Law enforcement, ACLU urge Biden to end ICE partnership programs
A coalition of more than 100 law enforcement professionals and the American Civil Liberties Union (ACLU) are joining together in calling on the Biden administration to end Immigration and Customs Enforcement’s (ICE) local partnership programs.
In a letter sent Wednesday to Homeland Security Secretary Alejandro Mayorkas and shared exclusively with The Hill, members of the Law Enforcement Action Partnership (LEAP) call for an end to the agency’s 287(g) program and ICE detainers in which local police officers are asked to cooperate with federal immigration law enforcement.
The coalition wrote that the programs are a “major factor destroying community trust” in local police and justice systems.
“As police, prosecutors, judges, and other criminal justice professionals, we know from firsthand experience that protecting public safety means rebuilding police-community trust,” they said. “Local police need to prioritize local safety, rather than sacrificing community safety to become pawns of federal immigration policy.”
The letter went on to explain that the 287(g) program, under which local officers are required to serve as immigration agents, also “encourages crime in immigrant communities because victims and witnesses refuse to report crime to the police to avoid immigration status interviews, turning immigrants into targets of crime.”
Biden throughout his presidential campaign vocalized support for ending the 287(g) program, though he has not yet taken specific policy actions toward addressing it since taking office.
The coalition also argued that ICE detainers, or requests for local jails to hold specific individuals for an additional 48 hours past their jail release date, “allow ICE agents more time to take the person into federal custody to deport them.”
“These place local law enforcement in a compromised position,” the group wrote. “Because detainers request that deputies hold individuals beyond their release date without a signed judicial warrant, deputies are left vulnerable to costly damages lawsuits for constitutional violations.”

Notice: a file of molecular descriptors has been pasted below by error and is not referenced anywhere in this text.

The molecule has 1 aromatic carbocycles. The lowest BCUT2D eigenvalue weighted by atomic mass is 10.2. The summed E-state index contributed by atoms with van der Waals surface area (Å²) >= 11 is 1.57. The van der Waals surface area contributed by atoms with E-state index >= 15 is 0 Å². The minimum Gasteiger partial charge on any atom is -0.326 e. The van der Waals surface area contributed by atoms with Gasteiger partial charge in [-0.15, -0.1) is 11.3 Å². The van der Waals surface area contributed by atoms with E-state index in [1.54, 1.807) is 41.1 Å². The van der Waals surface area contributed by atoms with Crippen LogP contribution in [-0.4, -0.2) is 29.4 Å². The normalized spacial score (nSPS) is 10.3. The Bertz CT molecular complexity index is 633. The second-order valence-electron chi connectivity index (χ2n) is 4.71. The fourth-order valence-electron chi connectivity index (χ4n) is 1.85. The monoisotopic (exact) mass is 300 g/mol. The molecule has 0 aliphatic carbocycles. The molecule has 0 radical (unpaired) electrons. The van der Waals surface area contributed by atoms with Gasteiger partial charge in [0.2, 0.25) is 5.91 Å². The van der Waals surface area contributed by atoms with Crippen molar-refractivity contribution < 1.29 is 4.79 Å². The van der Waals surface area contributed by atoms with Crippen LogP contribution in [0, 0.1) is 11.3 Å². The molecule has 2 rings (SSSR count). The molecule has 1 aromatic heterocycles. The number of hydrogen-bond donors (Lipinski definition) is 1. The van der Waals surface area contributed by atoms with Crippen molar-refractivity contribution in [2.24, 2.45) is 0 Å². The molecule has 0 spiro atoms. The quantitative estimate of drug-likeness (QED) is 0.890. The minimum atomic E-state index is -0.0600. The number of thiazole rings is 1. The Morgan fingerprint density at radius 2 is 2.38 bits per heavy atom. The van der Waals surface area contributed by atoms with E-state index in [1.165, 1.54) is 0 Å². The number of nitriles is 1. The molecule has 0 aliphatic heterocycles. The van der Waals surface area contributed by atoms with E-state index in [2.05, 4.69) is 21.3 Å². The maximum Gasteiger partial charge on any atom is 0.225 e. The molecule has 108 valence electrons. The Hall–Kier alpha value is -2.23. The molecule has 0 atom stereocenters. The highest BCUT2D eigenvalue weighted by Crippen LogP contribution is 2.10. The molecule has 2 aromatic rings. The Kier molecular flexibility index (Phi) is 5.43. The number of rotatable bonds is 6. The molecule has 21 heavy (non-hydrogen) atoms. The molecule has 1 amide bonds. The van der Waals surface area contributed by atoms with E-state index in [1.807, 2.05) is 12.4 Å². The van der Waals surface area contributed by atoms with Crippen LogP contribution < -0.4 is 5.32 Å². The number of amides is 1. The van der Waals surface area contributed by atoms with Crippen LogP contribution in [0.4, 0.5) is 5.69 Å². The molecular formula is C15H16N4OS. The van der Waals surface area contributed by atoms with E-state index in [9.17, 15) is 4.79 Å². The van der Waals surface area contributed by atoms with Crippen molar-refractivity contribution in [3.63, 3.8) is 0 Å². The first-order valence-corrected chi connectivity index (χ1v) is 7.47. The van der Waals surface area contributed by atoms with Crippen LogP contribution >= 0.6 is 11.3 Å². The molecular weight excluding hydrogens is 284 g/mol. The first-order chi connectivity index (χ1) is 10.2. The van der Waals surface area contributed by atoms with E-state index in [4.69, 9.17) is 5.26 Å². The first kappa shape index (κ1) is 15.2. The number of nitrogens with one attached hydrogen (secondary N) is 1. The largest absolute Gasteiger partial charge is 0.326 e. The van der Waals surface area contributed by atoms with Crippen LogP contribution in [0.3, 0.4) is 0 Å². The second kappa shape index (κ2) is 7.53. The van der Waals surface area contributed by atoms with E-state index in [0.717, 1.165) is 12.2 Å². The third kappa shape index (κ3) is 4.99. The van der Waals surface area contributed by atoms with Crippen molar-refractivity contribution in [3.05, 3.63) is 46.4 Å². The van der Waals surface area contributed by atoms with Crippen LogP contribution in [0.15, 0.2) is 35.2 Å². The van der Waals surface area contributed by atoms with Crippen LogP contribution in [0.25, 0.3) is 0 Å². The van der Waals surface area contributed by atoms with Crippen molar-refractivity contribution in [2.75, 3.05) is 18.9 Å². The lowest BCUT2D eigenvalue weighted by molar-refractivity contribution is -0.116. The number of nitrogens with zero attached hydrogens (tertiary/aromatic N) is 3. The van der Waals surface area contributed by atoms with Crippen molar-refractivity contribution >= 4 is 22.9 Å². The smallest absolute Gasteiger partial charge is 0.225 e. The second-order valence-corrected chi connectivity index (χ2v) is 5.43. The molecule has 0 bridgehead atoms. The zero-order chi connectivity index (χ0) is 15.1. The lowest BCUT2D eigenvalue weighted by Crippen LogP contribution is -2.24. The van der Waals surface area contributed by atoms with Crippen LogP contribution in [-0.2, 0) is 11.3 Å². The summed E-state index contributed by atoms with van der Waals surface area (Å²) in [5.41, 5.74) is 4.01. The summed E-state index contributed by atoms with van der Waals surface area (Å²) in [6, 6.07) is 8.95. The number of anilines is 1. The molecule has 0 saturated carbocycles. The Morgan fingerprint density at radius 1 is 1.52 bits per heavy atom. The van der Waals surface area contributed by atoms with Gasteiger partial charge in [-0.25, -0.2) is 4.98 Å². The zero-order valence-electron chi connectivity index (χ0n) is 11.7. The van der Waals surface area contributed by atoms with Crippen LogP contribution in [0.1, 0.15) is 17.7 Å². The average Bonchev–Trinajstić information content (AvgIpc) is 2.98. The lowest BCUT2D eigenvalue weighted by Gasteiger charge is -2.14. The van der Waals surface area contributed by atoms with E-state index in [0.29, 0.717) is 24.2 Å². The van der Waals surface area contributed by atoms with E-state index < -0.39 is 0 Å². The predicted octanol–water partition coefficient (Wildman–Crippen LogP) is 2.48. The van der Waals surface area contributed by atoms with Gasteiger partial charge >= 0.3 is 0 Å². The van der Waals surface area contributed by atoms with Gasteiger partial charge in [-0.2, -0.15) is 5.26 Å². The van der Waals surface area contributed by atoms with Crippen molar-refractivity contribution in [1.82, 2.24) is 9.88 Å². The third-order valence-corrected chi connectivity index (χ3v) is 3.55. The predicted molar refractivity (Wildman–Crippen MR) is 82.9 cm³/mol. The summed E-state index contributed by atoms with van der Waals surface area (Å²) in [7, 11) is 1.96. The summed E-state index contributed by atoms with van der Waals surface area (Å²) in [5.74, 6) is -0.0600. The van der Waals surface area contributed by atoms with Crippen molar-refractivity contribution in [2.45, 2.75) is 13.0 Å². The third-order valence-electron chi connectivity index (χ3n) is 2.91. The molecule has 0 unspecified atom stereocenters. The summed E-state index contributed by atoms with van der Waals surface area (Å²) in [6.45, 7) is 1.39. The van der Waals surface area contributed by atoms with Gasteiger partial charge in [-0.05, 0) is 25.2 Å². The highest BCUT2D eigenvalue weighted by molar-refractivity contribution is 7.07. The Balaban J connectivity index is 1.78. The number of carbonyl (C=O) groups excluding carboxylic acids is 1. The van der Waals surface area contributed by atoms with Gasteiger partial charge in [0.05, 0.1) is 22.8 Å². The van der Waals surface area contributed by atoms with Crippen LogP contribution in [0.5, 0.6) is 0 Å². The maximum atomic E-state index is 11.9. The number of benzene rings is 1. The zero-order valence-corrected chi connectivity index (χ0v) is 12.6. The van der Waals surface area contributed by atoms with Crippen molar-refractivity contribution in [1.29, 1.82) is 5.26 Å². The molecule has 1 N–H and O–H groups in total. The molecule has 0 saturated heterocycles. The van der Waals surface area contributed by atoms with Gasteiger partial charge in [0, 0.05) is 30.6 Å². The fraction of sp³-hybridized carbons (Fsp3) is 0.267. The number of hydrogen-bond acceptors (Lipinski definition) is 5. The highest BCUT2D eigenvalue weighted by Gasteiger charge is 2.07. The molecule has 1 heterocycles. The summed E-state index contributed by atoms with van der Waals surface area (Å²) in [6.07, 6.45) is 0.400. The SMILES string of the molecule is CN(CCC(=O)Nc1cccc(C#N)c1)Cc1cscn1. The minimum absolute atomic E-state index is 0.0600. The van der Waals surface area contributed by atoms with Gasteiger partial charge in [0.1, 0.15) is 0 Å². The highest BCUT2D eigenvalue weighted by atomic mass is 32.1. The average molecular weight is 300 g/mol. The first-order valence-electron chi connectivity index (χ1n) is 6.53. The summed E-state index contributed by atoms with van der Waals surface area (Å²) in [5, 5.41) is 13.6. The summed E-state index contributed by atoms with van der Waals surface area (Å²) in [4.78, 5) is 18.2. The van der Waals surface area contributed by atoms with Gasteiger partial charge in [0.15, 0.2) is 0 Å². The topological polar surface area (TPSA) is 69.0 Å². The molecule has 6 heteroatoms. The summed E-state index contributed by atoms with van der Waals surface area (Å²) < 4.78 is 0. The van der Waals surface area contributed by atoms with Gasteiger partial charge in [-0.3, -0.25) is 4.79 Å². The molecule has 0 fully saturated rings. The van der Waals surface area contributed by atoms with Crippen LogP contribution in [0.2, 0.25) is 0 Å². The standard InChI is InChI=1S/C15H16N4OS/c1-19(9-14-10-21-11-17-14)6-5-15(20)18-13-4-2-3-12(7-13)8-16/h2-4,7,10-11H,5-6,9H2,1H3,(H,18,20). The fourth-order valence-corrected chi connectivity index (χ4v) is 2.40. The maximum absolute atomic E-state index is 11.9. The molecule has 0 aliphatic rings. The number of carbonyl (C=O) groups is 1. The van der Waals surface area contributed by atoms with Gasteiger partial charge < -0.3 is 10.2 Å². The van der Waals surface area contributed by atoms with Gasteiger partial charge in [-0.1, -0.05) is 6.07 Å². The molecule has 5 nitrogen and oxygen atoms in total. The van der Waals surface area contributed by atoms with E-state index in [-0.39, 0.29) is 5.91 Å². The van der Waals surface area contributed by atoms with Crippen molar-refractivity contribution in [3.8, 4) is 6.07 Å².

Additionally, the coalition added that ICE detainers “undermine community trust and cooperation, because some people will not report crime if low-level arrests are a pipeline to deportation.”
In a statement shared with The Hill, retired Lt. Diane Goldstein, executive director for LEAP, said, “If people don’t feel safe talking to the police or reporting crimes because they’re afraid of being deported, then police can’t do our jobs.”
“Crimes go unsolved and innocent people get hurt,” she added. “Immigration policy must not stand in the way of our communities’ safety.”
Meanwhile, Naureen Shah, senior policy and advocacy counsel with the ACLU, said in a statement that it is “time for the Biden administration to end these harmful and counterproductive programs and build a more just immigration system that will strengthen our communities rather than target them.”
The letter comes ahead of Mayorkas’s scheduled testimony before the House Homeland Security Committee Wednesday morning, and as the Biden administration faces a rapid influx of migrants at the southern border, with a large portion being unaccompanied minors.
Two dozen House Democrats on Monday sent a letter to Mayorkas and Domestic Policy Council Director Susan Rice urging them to phase out ICE and U.S. Marshals Service contracts with state, local and county jails and prisons, citing “systemic abuses,” like “medical neglect, long-term use of solitary confinement, sexual assault, and lack of access to legal counsel.”